Liverpool and Edinburgh universities are actually admitting more private school students than five years ago
35 per cent of Edinburgh’s intake is from private schools
Liverpool and Edinburgh universities are admitting more privately educated students than they were five years ago, new data has revealed.
According to Higher Education Statistical Agency (HESA), 69.8 per cent of new students admitted to Edinburgh were from state schools in 2015/2016, but by this academic year that dropped to 65.5 per cent.
In Liverpool, 88.9 per cent of new students were from state schools in the academic intake of 2015/16. With HESA’s data there is evidence of a drop to 87.5 per cent this year.
Out of the Russel Group universities, over a third have had a drop in state school students compared to the last four years.
Birmingham, Cardiff, and Exeter universities are among those where the proportion of state educated pupils has fallen.
There has been an increasing amount of pressure placed on the country’s top universities to boost the number of disadvantaged backgrounds they admit. There has been hundreds of millions of pounds spent on “outreach” programmes, encouraging more students from disadvantage backgrounds to apply.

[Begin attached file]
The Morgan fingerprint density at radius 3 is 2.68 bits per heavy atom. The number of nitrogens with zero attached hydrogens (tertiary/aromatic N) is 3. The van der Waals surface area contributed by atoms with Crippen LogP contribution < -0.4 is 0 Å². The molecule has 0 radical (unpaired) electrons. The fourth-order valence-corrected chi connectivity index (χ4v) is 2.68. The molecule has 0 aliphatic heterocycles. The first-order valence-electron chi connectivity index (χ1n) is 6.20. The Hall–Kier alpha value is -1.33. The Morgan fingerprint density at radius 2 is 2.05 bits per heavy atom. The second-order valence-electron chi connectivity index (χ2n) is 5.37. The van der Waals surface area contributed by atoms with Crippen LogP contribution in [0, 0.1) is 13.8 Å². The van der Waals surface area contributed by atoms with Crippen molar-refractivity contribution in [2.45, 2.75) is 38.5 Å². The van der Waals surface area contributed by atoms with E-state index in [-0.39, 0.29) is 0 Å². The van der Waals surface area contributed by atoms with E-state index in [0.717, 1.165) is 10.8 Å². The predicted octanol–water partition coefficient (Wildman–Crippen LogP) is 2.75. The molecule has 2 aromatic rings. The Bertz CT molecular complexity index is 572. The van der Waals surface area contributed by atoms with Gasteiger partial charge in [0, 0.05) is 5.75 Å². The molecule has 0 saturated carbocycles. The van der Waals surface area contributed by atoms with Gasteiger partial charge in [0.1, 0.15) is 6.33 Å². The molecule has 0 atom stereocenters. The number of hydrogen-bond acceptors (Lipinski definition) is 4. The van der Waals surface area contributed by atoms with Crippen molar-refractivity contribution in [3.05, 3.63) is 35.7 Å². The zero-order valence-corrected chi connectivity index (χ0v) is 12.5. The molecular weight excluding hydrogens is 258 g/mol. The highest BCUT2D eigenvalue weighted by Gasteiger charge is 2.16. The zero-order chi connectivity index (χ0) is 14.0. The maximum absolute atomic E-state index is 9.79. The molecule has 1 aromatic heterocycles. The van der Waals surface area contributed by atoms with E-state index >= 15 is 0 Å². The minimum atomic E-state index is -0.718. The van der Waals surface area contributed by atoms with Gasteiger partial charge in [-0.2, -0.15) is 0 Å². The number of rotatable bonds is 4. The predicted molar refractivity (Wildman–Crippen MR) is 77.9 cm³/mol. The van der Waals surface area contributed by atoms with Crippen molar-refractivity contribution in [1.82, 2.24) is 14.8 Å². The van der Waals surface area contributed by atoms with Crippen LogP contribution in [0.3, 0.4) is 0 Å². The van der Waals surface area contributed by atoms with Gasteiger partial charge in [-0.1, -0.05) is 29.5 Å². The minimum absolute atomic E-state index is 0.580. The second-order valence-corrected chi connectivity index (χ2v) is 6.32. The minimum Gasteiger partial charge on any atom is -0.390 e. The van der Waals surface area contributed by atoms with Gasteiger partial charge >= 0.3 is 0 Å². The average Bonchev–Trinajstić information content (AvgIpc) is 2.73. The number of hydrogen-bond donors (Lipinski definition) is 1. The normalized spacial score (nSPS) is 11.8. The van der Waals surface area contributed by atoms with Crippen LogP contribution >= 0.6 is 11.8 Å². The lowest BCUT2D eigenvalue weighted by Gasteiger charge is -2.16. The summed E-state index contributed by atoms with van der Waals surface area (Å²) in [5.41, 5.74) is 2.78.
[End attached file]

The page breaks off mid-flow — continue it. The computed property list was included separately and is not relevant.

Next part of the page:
Liverpool University said they are “absolutely committed” to admitting students from various backgrounds, adding that they are “proud of our work in this area”.
They went on to say: “Over the last four years we have spent over £59m on work to support the widening support, although we have seen a small drop in state school students as a proportion of our total student population, the actual number of students attending from state schools has increased.”
Edinburgh University also made a statement saying: “The University is proud of its work on widening access and welcomes applications from students from all backgrounds.
"School background plays no part in our admissions decisions.
“More than 80 per cent of our Scottish domiciled entrants consistently come from a state school, students from care-experienced backgrounds have increased by 50 per cent in the last 2 years, and the proportion of students from Scotland’s most disadvantaged areas has almost doubled since 2015.”